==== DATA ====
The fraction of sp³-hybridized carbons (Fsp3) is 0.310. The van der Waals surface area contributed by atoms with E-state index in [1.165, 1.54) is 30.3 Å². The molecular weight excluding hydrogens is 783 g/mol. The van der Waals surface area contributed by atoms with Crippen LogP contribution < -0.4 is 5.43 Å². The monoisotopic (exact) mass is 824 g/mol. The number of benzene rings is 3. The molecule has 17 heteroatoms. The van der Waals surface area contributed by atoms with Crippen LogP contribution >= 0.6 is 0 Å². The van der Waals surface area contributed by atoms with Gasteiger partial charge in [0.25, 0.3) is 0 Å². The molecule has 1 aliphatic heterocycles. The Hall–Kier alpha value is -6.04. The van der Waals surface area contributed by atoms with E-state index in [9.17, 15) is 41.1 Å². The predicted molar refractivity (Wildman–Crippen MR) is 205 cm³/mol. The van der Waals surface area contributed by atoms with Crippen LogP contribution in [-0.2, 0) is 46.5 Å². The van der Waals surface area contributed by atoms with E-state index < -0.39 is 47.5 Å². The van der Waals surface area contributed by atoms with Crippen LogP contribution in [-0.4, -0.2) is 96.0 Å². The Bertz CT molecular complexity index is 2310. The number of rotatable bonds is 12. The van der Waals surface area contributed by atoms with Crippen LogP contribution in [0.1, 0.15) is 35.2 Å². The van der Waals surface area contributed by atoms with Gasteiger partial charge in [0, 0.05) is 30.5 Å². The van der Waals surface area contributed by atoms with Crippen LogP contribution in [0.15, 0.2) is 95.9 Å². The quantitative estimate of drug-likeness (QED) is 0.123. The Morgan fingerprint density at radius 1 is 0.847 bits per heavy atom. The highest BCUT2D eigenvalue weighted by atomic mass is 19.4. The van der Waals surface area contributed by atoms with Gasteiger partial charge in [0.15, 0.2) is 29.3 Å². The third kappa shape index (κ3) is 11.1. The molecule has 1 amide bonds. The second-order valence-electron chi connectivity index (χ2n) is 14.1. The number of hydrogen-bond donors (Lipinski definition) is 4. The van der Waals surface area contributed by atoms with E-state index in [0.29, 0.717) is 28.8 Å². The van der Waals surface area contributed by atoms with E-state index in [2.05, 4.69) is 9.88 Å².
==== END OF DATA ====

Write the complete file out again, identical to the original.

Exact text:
The fraction of sp³-hybridized carbons (Fsp3) is 0.310. The van der Waals surface area contributed by atoms with E-state index in [1.165, 1.54) is 30.3 Å². The molecular weight excluding hydrogens is 783 g/mol. The van der Waals surface area contributed by atoms with Crippen LogP contribution < -0.4 is 5.43 Å². The monoisotopic (exact) mass is 824 g/mol. The number of benzene rings is 3. The molecule has 17 heteroatoms. The van der Waals surface area contributed by atoms with Crippen LogP contribution >= 0.6 is 0 Å². The van der Waals surface area contributed by atoms with Gasteiger partial charge in [0.25, 0.3) is 0 Å². The molecule has 1 aliphatic heterocycles. The Hall–Kier alpha value is -6.04. The van der Waals surface area contributed by atoms with E-state index in [9.17, 15) is 41.1 Å². The predicted molar refractivity (Wildman–Crippen MR) is 205 cm³/mol. The van der Waals surface area contributed by atoms with Crippen LogP contribution in [-0.2, 0) is 46.5 Å². The van der Waals surface area contributed by atoms with E-state index < -0.39 is 47.5 Å². The van der Waals surface area contributed by atoms with Crippen LogP contribution in [-0.4, -0.2) is 96.0 Å². The Bertz CT molecular complexity index is 2310. The number of rotatable bonds is 12. The van der Waals surface area contributed by atoms with Crippen LogP contribution in [0.1, 0.15) is 35.2 Å². The van der Waals surface area contributed by atoms with Gasteiger partial charge in [0, 0.05) is 30.5 Å². The van der Waals surface area contributed by atoms with Crippen LogP contribution in [0.15, 0.2) is 95.9 Å². The quantitative estimate of drug-likeness (QED) is 0.123. The Morgan fingerprint density at radius 1 is 0.847 bits per heavy atom. The highest BCUT2D eigenvalue weighted by atomic mass is 19.4. The van der Waals surface area contributed by atoms with Gasteiger partial charge in [0.15, 0.2) is 29.3 Å². The third kappa shape index (κ3) is 11.1. The molecule has 1 amide bonds. The second-order valence-electron chi connectivity index (χ2n) is 14.1. The number of hydrogen-bond donors (Lipinski definition) is 4. The van der Waals surface area contributed by atoms with E-state index in [0.29, 0.717) is 28.8 Å². The van der Waals surface area contributed by atoms with E-state index in [2.05, 4.69) is 9.88 Å².